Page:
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Old 01-09-2017, 10:03 PM
 
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Dan Gilbert predicts new Detroit skyscrapers within 5-7 years
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Old 01-10-2017, 07:54 AM
 
Location: On the brink of WWIII
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Sometimes wishing makes it happen.
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Old 01-10-2017, 08:21 AM
 
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Bold statement, however I'm guessing the number is more like 1-2.
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Old 01-10-2017, 10:33 AM
 
Location: Grosse Ile Michigan
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Why do we need any new ones? There are still many sitting empty waiting to be restored.
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Old 01-10-2017, 10:43 AM
 
Location: Detroit
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I kind of think he meant 10-15 new HIGH RISES which is different from actual skyscrapers. That goal right there isn't hard at all. You could build that many residential high rises right now and the average rent downtown will still probably be almost $1,000 a month due to the high demand. This is probably the first time in my life where most 20 year olds in Michigan (and NW Ohio) would actually CONSIDER moving to downtown Detroit even though it's gotten expensive.

Quote:
Why do we need any new ones? There are still many sitting empty waiting to be restored.
Which skyscrapers are left that don't have plans on being restored already? I think even the Book Tower has plans just because it's owned by Gilbert now.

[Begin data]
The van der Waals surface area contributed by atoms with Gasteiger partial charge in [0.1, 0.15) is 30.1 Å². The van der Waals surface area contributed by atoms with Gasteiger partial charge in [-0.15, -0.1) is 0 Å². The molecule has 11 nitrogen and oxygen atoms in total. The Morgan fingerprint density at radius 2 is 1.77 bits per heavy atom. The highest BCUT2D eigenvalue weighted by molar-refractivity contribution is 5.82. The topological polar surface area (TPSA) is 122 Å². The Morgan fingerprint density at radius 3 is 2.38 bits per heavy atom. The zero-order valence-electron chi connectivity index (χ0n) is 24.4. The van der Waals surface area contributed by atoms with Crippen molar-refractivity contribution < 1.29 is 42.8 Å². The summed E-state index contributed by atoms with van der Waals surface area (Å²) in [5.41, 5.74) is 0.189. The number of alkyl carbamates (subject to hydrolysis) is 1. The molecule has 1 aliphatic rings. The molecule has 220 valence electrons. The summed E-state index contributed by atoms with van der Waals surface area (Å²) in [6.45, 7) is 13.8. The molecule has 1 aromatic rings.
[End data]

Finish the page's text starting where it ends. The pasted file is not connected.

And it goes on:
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Old 01-10-2017, 01:30 PM
 
Location: Here.
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I can't blame the guy for talking things up. He has a lot invested in the city, so a lot to lose. A "slum landlord" some (not me) would say.
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Old 01-10-2017, 01:40 PM
 
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If it really happens, Detroit's downtown will finally be distinguishable from Sacramento!
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Old 01-11-2017, 08:34 AM
 
Location: Grosse Ile Michigan
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[quote=MS313;46779721]I kind of think he meant 10-15 new HIGH RISES which is different from actual skyscrapers. That goal right there isn't hard at all. You could build that many residential high rises right now and the average rent downtown will still probably be almost $1,000 a month due to the high demand. This is probably the first time in my life where most 20 year olds in Michigan (and NW Ohio) would actually CONSIDER moving to downtown Detroit even though it's gotten expensive.

Which skyscrapers are left that don't have plans on being restored already? I think even the Book Tower has plans just because it's owned by Gilbert now.[/QUOTE